Museum of Contemporary Art San Diego (MCASD) marks its 75th year with a new director, Kathryn Kanjo

Kathryn Kanjo
Kathryn Kanjo

On Oct. 18, 2016 — the 75th anniversary of the Museum of Contemporary Art San Diego (MCASD), Kathryn Kanjo will officially become the museum’s new Director/CEO, taking over from Hugh Davies, who has held the position for a record 33 years.

In a recent interview, Kanjo talked candidly about her personal and professional life.

“Even as a kid, growing up in Redlands, I was involved in the arts,” she said. “Redlands is a little college town in the foothills, not that far from L.A. My dad was an English Lit professor at the university, and they had a gallery there. I took art classes, I went to museums like LACMA (Los Angeles County Museum of Art) with my mother and my aunt, and for my birthday, I’d get art supplies.”

At the University of Redlands, she started out majoring in English. “I realized I was taking so many courses in Art History that I had a double major,” she said. “All those 8 a.m. classes with slides, where everyone else falls asleep — I liked those! One of my professors helped me get an internship at LACMA — as an undergraduate, which is very unusual — and I worked in a commercial gallery as well.”

She went on to get her Master’s in Art History and Museum Studies — a new field, at the time — at USC. “I was interested in L.A. art of the 1960s, but I did my thesis on a 19th century American painter, which led to my first post-graduate gig, at the Whitney Museum in New York. I was only 25, and I was managing one of their satellite branches, a 5,000-square foot space, where I got to show masterpieces of American Art.”

One of the exhibits she curated featured a range of contemporary artists dealing with childhood issues. Hugh Davies came to see the exhibit and offered her a position as Assistant Curator at MCASD. “My mother said: ‘Oh! You’ve always wanted to work there, a place where you could be involved with history in the making!’ I didn’t even remember I’d voiced that to her years before.”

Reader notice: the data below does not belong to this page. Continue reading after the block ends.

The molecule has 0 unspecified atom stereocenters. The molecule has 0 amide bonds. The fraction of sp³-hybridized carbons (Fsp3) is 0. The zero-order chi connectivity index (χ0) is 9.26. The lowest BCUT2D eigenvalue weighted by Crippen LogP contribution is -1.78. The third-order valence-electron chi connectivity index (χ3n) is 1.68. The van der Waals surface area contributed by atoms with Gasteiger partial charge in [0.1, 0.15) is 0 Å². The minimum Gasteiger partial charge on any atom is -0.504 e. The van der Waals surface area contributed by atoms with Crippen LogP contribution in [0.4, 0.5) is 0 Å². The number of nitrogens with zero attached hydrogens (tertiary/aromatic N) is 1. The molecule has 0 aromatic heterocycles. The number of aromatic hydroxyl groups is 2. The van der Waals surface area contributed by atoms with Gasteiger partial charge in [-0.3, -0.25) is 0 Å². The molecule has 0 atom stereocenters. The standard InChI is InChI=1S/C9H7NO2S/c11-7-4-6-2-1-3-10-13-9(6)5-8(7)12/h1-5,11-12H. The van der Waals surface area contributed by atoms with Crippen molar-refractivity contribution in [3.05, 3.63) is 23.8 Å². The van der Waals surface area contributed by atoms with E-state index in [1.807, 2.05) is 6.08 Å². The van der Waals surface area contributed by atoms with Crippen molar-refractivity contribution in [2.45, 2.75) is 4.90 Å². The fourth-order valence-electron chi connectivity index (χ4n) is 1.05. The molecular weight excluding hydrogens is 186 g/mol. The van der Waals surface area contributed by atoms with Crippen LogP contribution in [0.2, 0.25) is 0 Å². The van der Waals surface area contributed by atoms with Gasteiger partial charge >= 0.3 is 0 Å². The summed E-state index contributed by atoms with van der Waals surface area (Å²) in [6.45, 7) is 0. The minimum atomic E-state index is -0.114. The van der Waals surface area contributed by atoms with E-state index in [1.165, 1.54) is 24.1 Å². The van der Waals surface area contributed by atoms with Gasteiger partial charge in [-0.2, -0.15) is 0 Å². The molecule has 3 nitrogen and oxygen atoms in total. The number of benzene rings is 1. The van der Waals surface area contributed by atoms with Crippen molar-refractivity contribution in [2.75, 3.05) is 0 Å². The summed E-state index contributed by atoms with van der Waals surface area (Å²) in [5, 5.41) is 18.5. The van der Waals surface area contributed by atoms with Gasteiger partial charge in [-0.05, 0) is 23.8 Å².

Kanjo had made the “big switch” to contemporary art.

Living the dream

“I’d always had a personal relationship to art, empathizing with each work I was studying in order to fully understand it,” she explained. “I’d imagine what I might have been like then, in that time, with that artist. But once I began working with living artists, I started thinking: I’m actually IN this culture! Maybe I’ve got a leg up to understanding it! With contemporary art, you’re right in the middle of what’s happening, you’re anticipating what will become history!”

From 1992-1995, as she went from assistant to associate curator at MCASD, she helped organize regional and trans-border projects. For an exhibit called “Common Ground,” she phoned local artist David Jurist to set up a studio visit.

“He was a conceptual artist, and didn’t have anything in his studio, so we just had a meeting. We discussed art, and then we discussed having a date. He never got into the exhibit, because he didn’t have anything to show, but he did get into my life. When I was offered a job as Curator of Contemporary Art in Portland, he followed me up there. In 1997, we got married, and now, here we are, 19 years later, back where we first met!”